EUHM simulation lab - Noelle

Arluck observes as resident Hudson performs an ultrasound on Noelle, the birthing simulator.

Arluck says she uses the simulation lab regularly with OB/GYN residents, teaching them the basics of laparoscopic surgery on a training module and monitor. She also teaches students with the help of an adult-size doll named Noelle, which simulates delivering a baby and going into cardiac arrest.

The simulation lab has also opened the door to medical education research. Emory pulmonary critical care fellow, Jenny Han, MD, is studying to see if a standardized, advanced cardiac life support simulation training has any effect on real patient outcomes in the hospital.

In the future, plans include adding cardiac catheterization simulator capabilities, as well as emergency department and nursing station simulation space.

 

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Stress increases health risks to mother and fetus

At Emory’s fifth annual predictive health symposium “Human Health: Molecules to Mankind,” Emory GYN/OB Sarah L. Berga, MD, discussed the state of childbirth in the United States and how maternal stress affects pregnant women and their fetuses.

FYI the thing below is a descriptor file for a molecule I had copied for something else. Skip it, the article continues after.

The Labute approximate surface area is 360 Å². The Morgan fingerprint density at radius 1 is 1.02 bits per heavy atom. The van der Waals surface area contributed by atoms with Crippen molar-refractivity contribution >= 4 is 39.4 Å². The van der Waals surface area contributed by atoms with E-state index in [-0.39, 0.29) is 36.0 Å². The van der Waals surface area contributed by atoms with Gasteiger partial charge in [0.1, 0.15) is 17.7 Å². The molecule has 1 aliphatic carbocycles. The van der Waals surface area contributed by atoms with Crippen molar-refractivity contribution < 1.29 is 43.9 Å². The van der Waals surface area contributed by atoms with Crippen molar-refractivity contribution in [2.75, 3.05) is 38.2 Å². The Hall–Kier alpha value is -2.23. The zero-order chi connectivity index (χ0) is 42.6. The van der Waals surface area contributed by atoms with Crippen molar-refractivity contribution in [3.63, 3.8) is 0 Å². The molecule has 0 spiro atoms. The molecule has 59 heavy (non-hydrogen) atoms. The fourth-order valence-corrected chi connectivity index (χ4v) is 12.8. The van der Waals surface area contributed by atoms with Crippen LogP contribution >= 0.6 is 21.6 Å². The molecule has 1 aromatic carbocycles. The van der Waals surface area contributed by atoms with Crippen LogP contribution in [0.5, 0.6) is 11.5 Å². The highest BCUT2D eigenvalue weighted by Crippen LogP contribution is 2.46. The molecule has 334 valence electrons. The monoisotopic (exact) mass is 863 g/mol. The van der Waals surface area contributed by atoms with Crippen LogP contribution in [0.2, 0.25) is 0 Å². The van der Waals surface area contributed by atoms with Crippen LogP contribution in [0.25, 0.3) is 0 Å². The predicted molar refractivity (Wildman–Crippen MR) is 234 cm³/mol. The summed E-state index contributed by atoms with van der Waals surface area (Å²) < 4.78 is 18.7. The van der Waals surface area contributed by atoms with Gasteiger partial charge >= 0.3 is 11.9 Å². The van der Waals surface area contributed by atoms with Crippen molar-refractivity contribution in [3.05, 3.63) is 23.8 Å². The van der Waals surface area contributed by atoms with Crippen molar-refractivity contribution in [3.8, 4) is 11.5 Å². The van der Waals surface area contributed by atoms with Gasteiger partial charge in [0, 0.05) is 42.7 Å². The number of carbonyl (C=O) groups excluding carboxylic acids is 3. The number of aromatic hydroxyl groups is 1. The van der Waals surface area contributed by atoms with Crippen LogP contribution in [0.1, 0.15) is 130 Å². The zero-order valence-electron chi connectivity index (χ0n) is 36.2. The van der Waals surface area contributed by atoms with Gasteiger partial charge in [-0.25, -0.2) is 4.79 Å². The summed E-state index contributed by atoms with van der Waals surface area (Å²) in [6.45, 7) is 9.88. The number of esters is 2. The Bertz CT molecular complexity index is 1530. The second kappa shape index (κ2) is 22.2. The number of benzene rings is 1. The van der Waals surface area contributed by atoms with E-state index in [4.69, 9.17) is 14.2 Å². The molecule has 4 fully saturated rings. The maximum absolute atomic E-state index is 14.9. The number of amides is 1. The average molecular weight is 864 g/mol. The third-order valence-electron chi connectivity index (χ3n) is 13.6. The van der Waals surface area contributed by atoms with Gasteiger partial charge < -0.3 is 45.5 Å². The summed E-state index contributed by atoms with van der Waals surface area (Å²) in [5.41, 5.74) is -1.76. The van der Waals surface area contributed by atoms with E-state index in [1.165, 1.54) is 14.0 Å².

Berga is McCord professor and chair of the Department of Gynecology and Obstetrics at Emory School of Medicine. Sadly, Berga has seen maternal mortality rise steadily since the 1980s when she entered her medical residency. Georgia, she says, has the worse maternal mortality in the country. And the United States fares worse than many countries when it comes to maternal mortality.

Despite the unfortunate rise in maternal mortality of late, the good news is physicians have now started to pay more attention to the effect of stress—both the physical and emotional kind—on women and their fetuses. Recent research shows stress has the same negative effect on the body as do organic diseases, such as thyroid disease. In fact, too much stress reduces thyroxine levels by about 50 percent, says Berga. But because there’s no clinical recognition of this, tests are needed to determine if thyroxine levels are indeed insufficient.